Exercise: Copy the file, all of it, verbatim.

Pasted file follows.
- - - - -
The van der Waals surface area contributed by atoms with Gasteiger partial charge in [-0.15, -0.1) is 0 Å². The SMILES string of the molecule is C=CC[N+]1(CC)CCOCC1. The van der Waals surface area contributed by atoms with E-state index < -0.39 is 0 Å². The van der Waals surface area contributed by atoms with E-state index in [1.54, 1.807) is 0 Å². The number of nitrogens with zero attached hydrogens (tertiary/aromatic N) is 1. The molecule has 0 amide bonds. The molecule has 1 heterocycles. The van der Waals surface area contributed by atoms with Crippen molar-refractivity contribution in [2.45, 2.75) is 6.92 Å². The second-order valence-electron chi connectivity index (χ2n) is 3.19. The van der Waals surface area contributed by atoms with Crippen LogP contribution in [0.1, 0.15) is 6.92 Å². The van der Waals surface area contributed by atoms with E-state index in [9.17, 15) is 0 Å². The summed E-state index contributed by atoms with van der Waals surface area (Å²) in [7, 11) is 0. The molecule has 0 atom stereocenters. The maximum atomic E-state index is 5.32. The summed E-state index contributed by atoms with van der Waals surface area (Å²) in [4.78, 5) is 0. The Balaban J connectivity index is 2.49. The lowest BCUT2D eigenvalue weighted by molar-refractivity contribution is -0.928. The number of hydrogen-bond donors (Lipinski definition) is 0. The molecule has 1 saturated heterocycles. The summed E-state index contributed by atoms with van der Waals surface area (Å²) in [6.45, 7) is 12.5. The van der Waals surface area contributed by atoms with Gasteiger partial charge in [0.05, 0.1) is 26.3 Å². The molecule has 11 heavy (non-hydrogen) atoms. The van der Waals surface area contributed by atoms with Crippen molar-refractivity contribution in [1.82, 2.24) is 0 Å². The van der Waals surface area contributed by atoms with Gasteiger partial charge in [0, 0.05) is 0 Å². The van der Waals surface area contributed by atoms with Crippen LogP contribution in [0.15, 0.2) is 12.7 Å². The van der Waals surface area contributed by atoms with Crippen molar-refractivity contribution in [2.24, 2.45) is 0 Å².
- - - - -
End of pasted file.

The van der Waals surface area contributed by atoms with Gasteiger partial charge in [-0.15, -0.1) is 0 Å². The SMILES string of the molecule is C=CC[N+]1(CC)CCOCC1. The van der Waals surface area contributed by atoms with E-state index < -0.39 is 0 Å². The van der Waals surface area contributed by atoms with E-state index in [1.54, 1.807) is 0 Å². The number of nitrogens with zero attached hydrogens (tertiary/aromatic N) is 1. The molecule has 0 amide bonds. The molecule has 1 heterocycles. The van der Waals surface area contributed by atoms with Crippen molar-refractivity contribution in [2.45, 2.75) is 6.92 Å². The second-order valence-electron chi connectivity index (χ2n) is 3.19. The van der Waals surface area contributed by atoms with Crippen LogP contribution in [0.1, 0.15) is 6.92 Å². The van der Waals surface area contributed by atoms with E-state index in [9.17, 15) is 0 Å². The summed E-state index contributed by atoms with van der Waals surface area (Å²) in [7, 11) is 0. The molecule has 0 atom stereocenters. The maximum atomic E-state index is 5.32. The summed E-state index contributed by atoms with van der Waals surface area (Å²) in [4.78, 5) is 0. The Balaban J connectivity index is 2.49. The lowest BCUT2D eigenvalue weighted by molar-refractivity contribution is -0.928. The number of hydrogen-bond donors (Lipinski definition) is 0. The molecule has 1 saturated heterocycles. The summed E-state index contributed by atoms with van der Waals surface area (Å²) in [6.45, 7) is 12.5. The van der Waals surface area contributed by atoms with Gasteiger partial charge in [0.05, 0.1) is 26.3 Å². The molecule has 11 heavy (non-hydrogen) atoms. The van der Waals surface area contributed by atoms with Crippen molar-refractivity contribution in [1.82, 2.24) is 0 Å². The van der Waals surface area contributed by atoms with Gasteiger partial charge in [0, 0.05) is 0 Å². The van der Waals surface area contributed by atoms with Crippen LogP contribution in [0.15, 0.2) is 12.7 Å². The van der Waals surface area contributed by atoms with Crippen molar-refractivity contribution in [2.24, 2.45) is 0 Å².